This is a very asked question and too vague. Since theos is a whole suite of development tools, it doesn't make sense to ask How to use it, but more specifically, to ask How to create software using theos.
First of all, always have the Theos Makefile Reference in hand. It covers the basics of creating a theos Makefile, and that includes solving your linking issues adding a framework or private framework to the project.
Now, you can either create your own Makefile from scratch, create your little theos clone/symlink and start coding, but theos makes this step easier. You can just use
A very simple example of running NIC to create something can be found here. It's very straight-forward and sets you up right-away for programming.
Now, here's where we start getting back to topic.
Creating a tweak with theos
First of all, do not run NIC when inside
$THEOS/bin. NIC will create the project directory exactly where you're running it from, and it avoids any project being created in
$THEOS/bin. Therefore, you'll end up with a simple error which can be avoided by creating the project directory somewhere decent.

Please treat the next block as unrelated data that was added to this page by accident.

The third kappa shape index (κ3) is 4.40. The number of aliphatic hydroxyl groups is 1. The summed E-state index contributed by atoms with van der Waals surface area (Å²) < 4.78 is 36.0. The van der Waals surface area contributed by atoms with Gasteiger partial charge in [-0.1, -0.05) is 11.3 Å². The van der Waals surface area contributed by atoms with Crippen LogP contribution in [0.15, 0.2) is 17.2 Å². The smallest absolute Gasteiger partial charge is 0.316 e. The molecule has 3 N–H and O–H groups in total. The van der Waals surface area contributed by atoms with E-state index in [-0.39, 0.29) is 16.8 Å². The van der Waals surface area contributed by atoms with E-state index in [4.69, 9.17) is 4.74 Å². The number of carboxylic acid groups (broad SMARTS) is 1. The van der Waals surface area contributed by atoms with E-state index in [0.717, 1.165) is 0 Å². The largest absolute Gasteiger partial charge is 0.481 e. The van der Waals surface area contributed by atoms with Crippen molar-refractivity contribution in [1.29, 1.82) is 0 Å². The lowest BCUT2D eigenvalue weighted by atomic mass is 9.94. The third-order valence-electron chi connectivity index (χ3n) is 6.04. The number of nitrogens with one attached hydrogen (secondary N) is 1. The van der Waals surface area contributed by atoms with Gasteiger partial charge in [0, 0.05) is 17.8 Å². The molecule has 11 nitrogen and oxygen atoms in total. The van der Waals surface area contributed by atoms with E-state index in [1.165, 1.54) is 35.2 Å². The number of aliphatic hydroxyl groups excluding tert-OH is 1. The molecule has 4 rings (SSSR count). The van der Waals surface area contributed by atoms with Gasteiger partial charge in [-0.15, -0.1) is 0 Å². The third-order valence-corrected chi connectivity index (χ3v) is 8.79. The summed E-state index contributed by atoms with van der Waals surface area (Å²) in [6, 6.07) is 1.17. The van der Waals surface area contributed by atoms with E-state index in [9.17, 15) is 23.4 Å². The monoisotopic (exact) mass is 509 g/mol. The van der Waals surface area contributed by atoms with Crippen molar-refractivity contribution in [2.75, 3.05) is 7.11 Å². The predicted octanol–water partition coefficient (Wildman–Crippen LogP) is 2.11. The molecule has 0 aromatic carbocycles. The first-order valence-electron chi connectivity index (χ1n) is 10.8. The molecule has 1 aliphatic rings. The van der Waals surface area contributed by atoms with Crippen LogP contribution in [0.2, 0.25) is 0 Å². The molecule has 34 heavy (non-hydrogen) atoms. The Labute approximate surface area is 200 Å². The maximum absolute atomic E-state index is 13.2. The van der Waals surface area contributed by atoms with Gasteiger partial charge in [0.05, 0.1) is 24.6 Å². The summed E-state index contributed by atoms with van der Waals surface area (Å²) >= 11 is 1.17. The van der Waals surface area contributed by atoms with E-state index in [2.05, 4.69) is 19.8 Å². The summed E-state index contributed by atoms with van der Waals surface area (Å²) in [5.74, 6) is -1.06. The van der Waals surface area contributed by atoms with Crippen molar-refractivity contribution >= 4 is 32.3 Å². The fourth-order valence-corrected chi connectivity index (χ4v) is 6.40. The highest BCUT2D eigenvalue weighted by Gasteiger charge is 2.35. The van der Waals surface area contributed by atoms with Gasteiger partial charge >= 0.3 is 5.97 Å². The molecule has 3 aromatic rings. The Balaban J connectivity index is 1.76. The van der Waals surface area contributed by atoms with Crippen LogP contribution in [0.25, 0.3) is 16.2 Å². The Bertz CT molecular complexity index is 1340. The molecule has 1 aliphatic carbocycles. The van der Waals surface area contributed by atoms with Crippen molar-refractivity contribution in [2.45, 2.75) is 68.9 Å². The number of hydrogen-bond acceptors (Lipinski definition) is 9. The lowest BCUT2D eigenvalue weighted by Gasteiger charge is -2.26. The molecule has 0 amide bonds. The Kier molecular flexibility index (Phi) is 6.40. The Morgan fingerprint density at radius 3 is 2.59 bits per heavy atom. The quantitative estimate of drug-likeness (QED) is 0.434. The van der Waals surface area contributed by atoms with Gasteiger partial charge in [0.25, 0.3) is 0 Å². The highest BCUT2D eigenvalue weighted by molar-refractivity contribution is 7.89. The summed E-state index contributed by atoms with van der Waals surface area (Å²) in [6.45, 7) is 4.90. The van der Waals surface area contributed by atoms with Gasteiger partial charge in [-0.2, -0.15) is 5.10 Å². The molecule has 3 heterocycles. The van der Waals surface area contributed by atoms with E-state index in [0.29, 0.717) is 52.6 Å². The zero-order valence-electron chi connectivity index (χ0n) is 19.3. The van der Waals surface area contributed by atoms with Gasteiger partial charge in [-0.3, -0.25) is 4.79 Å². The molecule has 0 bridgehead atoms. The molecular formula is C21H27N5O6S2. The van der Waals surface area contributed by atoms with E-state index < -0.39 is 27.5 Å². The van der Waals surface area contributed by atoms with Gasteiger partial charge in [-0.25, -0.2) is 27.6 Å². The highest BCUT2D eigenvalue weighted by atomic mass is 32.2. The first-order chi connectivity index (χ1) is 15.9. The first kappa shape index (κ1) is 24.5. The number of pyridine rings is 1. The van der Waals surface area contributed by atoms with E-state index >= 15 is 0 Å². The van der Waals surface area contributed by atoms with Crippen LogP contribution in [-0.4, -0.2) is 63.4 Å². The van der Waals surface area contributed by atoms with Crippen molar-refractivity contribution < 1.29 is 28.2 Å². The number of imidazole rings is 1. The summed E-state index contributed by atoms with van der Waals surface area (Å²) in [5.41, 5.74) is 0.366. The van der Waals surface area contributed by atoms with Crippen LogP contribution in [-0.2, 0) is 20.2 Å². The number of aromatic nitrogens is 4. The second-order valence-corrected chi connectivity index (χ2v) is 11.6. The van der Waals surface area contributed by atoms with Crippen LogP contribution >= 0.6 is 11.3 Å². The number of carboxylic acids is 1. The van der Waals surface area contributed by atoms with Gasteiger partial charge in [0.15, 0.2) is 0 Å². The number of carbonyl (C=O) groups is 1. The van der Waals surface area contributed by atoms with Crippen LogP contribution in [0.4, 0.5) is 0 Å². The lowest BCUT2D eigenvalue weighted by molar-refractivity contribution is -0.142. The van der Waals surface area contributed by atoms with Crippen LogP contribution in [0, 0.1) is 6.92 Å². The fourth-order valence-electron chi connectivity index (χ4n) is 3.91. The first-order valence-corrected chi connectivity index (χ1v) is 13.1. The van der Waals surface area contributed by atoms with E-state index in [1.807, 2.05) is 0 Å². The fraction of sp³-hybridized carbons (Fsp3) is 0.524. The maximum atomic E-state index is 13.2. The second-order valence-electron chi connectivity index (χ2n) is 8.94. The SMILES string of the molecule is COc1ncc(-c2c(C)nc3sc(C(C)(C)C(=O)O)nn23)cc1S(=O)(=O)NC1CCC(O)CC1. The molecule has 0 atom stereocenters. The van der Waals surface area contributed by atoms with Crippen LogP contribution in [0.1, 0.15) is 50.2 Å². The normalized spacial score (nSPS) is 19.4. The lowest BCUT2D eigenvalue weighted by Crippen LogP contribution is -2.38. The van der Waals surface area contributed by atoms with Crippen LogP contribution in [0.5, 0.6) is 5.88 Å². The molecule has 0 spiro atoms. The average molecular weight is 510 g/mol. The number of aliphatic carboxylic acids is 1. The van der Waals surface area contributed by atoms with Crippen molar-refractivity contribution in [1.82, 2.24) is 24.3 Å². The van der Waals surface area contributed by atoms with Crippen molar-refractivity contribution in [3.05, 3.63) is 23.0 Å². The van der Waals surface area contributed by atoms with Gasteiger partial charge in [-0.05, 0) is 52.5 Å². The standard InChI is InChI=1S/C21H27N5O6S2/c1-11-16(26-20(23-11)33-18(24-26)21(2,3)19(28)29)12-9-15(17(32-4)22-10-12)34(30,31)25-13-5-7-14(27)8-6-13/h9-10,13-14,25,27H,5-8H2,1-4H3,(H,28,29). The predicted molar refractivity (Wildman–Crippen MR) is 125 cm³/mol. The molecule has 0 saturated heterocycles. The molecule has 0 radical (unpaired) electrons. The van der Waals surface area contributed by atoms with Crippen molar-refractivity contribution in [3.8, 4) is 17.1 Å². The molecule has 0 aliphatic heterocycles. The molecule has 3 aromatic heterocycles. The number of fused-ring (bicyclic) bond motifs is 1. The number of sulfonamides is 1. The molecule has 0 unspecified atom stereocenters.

$THEOS/bin/nic.pl and choose the
iphone/tweak template. You will be prompted by simple information which you may well know well how to answer, except for the last field:
MobileSubstrate bundle filter.
Since a big part of MobileSubstrate is not just the hooker (the library which switches original methods/functions with yours), but also the loader (the part which gets your hooking to be inserted into certain processes), you have to supply this basic information for the Loader to know where to load your tweak. This field is but the bundle identifier for the application where this project will be inserted.
com.apple.springboard, the default option is the bundle identifier for SpringBoard, the application which is:
- The iOS Homescreen
- The launcher/displayer of common applications
- The iOS Status Bar